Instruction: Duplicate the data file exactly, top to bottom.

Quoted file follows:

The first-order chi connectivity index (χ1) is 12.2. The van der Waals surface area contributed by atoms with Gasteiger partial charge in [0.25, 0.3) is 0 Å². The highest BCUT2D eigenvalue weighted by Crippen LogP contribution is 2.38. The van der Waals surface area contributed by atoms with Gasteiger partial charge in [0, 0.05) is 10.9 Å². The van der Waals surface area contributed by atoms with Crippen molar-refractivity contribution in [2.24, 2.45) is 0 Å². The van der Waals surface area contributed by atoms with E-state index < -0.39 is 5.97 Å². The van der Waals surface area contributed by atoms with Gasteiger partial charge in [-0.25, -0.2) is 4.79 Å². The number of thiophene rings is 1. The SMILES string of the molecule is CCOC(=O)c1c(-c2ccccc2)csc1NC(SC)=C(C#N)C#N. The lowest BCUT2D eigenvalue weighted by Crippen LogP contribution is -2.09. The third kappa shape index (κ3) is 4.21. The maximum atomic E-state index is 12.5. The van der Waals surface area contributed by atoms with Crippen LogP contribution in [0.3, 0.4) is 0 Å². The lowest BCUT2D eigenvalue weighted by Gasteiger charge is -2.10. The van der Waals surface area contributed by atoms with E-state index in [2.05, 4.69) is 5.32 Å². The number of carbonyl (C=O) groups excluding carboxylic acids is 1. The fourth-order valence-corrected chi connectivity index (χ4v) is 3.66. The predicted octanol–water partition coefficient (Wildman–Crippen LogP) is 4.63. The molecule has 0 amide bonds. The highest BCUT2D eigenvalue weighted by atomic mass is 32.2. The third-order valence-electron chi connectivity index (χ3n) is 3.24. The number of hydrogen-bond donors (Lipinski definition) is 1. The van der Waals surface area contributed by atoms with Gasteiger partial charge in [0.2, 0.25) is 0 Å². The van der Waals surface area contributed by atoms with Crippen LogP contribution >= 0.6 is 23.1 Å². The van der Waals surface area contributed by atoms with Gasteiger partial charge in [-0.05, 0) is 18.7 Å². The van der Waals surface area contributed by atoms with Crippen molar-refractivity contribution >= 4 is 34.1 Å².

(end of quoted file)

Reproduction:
The first-order chi connectivity index (χ1) is 12.2. The van der Waals surface area contributed by atoms with Gasteiger partial charge in [0.25, 0.3) is 0 Å². The highest BCUT2D eigenvalue weighted by Crippen LogP contribution is 2.38. The van der Waals surface area contributed by atoms with Gasteiger partial charge in [0, 0.05) is 10.9 Å². The van der Waals surface area contributed by atoms with Crippen molar-refractivity contribution in [2.24, 2.45) is 0 Å². The van der Waals surface area contributed by atoms with E-state index < -0.39 is 5.97 Å². The van der Waals surface area contributed by atoms with Gasteiger partial charge in [-0.25, -0.2) is 4.79 Å². The number of thiophene rings is 1. The SMILES string of the molecule is CCOC(=O)c1c(-c2ccccc2)csc1NC(SC)=C(C#N)C#N. The lowest BCUT2D eigenvalue weighted by Crippen LogP contribution is -2.09. The third kappa shape index (κ3) is 4.21. The maximum atomic E-state index is 12.5. The van der Waals surface area contributed by atoms with Crippen LogP contribution in [0.3, 0.4) is 0 Å². The lowest BCUT2D eigenvalue weighted by Gasteiger charge is -2.10. The van der Waals surface area contributed by atoms with E-state index in [2.05, 4.69) is 5.32 Å². The number of carbonyl (C=O) groups excluding carboxylic acids is 1. The fourth-order valence-corrected chi connectivity index (χ4v) is 3.66. The predicted octanol–water partition coefficient (Wildman–Crippen LogP) is 4.63. The molecule has 0 amide bonds. The highest BCUT2D eigenvalue weighted by atomic mass is 32.2. The third-order valence-electron chi connectivity index (χ3n) is 3.24. The number of hydrogen-bond donors (Lipinski definition) is 1. The van der Waals surface area contributed by atoms with Gasteiger partial charge in [0.2, 0.25) is 0 Å². The van der Waals surface area contributed by atoms with Crippen LogP contribution >= 0.6 is 23.1 Å². The van der Waals surface area contributed by atoms with Gasteiger partial charge in [-0.05, 0) is 18.7 Å². The van der Waals surface area contributed by atoms with Crippen molar-refractivity contribution >= 4 is 34.1 Å².